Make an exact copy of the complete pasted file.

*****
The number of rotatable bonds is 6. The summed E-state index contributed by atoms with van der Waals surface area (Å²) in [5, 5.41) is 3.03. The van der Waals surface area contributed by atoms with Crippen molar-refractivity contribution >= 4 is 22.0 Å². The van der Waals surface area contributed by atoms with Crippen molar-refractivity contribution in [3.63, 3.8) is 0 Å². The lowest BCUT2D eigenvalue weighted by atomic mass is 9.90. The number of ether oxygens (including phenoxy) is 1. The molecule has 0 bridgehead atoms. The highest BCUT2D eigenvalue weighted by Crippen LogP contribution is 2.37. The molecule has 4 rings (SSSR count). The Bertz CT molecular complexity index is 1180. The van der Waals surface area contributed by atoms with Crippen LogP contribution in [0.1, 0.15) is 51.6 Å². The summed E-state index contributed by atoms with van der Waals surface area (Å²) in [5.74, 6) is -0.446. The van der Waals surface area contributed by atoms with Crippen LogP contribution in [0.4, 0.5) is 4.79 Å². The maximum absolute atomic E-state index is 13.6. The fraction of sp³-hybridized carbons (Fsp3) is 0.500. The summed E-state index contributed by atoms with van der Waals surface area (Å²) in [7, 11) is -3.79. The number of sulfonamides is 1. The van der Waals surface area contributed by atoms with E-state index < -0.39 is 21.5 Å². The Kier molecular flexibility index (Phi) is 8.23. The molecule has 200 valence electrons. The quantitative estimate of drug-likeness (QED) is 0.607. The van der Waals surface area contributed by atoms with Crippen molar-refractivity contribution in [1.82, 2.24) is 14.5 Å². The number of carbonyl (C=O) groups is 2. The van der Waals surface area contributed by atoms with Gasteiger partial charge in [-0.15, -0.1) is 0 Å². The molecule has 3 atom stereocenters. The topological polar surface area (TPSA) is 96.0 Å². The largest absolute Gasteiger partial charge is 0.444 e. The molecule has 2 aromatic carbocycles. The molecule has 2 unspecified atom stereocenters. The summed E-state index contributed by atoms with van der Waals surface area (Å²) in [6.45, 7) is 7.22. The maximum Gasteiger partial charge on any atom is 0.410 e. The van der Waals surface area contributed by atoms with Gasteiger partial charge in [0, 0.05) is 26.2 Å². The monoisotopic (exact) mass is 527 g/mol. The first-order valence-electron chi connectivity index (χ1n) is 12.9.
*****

The number of rotatable bonds is 6. The summed E-state index contributed by atoms with van der Waals surface area (Å²) in [5, 5.41) is 3.03. The van der Waals surface area contributed by atoms with Crippen molar-refractivity contribution >= 4 is 22.0 Å². The van der Waals surface area contributed by atoms with Crippen molar-refractivity contribution in [3.63, 3.8) is 0 Å². The lowest BCUT2D eigenvalue weighted by atomic mass is 9.90. The number of ether oxygens (including phenoxy) is 1. The molecule has 0 bridgehead atoms. The highest BCUT2D eigenvalue weighted by Crippen LogP contribution is 2.37. The molecule has 4 rings (SSSR count). The Bertz CT molecular complexity index is 1180. The van der Waals surface area contributed by atoms with Crippen LogP contribution in [0.1, 0.15) is 51.6 Å². The summed E-state index contributed by atoms with van der Waals surface area (Å²) in [5.74, 6) is -0.446. The van der Waals surface area contributed by atoms with Crippen LogP contribution in [0.4, 0.5) is 4.79 Å². The maximum absolute atomic E-state index is 13.6. The fraction of sp³-hybridized carbons (Fsp3) is 0.500. The summed E-state index contributed by atoms with van der Waals surface area (Å²) in [7, 11) is -3.79. The number of sulfonamides is 1. The van der Waals surface area contributed by atoms with E-state index < -0.39 is 21.5 Å². The Kier molecular flexibility index (Phi) is 8.23. The molecule has 200 valence electrons. The quantitative estimate of drug-likeness (QED) is 0.607. The van der Waals surface area contributed by atoms with Crippen molar-refractivity contribution in [1.82, 2.24) is 14.5 Å². The number of carbonyl (C=O) groups is 2. The van der Waals surface area contributed by atoms with Gasteiger partial charge in [-0.15, -0.1) is 0 Å². The molecule has 3 atom stereocenters. The topological polar surface area (TPSA) is 96.0 Å². The largest absolute Gasteiger partial charge is 0.444 e. The molecule has 2 aromatic carbocycles. The molecule has 2 unspecified atom stereocenters. The summed E-state index contributed by atoms with van der Waals surface area (Å²) in [6.45, 7) is 7.22. The maximum Gasteiger partial charge on any atom is 0.410 e. The van der Waals surface area contributed by atoms with Gasteiger partial charge in [0, 0.05) is 26.2 Å². The monoisotopic (exact) mass is 527 g/mol. The first-order valence-electron chi connectivity index (χ1n) is 12.9.